I am trying to compute the electrostatic potential profile from a distribution of point-charges that were output from an MD simulation. Does anyone know of ready-made Poisson solver packages that are suited for MD? (specifically: can handle an arbitrary distribution of charges, work in 3D, can handle different mesh spacings in different dimensions, and can handle periodic boundary conditions)

I have done a lot of searching, but most of the solvers appear to be applicable to setups with 2D grids, equal mesh spacing in x and y, and non-periodic boundary conditions.

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    $\begingroup$ Is your system periodic? $\endgroup$
    – CKl
    Jun 23, 2020 at 3:41
  • $\begingroup$ Yes, the system is periodic. $\endgroup$
    – anneb101
    Jun 23, 2020 at 14:07
  • $\begingroup$ COMSOL Multiphysics can do that, but it's not freeware. $\endgroup$
    – Emil Zak
    Jun 23, 2020 at 19:53
  • $\begingroup$ In general, these kinds of problems are solved with multigrid methods, so it's probably worth searching specifically for multigrid solvers. I've used DL_MG before, I don't know whether it can do everything you want but it can do at least some of it: bitbucket.org/dlmgteam with documentation here: dlmgteam.bitbucket.io/dlmg_docs $\endgroup$ Jun 29, 2020 at 2:08
  • $\begingroup$ This might be useful? github.com/maroba/multipoles $\endgroup$
    – B. Kelly
    Dec 26, 2021 at 1:41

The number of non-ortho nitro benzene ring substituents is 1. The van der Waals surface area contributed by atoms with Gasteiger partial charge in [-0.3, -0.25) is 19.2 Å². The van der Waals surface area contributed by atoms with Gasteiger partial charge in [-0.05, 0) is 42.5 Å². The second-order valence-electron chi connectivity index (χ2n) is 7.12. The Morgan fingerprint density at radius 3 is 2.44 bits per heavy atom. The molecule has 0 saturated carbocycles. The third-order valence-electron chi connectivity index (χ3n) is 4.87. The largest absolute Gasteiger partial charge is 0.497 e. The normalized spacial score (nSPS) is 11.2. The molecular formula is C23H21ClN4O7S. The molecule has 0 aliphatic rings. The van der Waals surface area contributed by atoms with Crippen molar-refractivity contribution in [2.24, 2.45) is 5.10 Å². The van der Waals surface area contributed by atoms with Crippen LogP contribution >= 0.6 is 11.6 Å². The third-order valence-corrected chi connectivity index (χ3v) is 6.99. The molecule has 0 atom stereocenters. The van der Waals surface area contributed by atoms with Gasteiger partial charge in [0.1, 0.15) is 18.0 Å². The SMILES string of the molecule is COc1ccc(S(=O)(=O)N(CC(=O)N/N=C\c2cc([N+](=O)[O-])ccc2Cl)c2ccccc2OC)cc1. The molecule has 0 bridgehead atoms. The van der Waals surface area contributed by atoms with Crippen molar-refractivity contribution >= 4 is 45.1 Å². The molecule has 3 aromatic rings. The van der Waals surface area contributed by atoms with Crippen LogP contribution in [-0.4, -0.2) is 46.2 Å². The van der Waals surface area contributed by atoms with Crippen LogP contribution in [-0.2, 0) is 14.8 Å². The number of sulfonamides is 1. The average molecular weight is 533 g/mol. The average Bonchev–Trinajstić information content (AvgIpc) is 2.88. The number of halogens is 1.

1 Answer 1


It would help to know what you need the potentials for, since this will affect the techniques that are necessary to evaluate the potential. Point charges are trivial, as the potential generated by each charge is just -Z/r; the trick is mostly how to make the evaluation efficient, this is achieved with methods like fast multipoles or particle mesh Ewald. (Continuous charge distributions are completely different animal since you don't need the solution to Poisson's equation a priori.)

However, evaluation of the Coulomb potential is a task that's handled by MD packages, since determining the non-bonded Coulomb interactions requires knowing the potential in the system. Since you got the structure from an MD simulation, maybe there's a way to extract the potential from the MD software package you used?

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    $\begingroup$ Thank you for your response. I have been looking into the simulation, but it is a bit challenging to implement. That is why I am seeing if there is a quick post-processing tool out there. $\endgroup$
    – anneb101
    Jun 23, 2020 at 14:07

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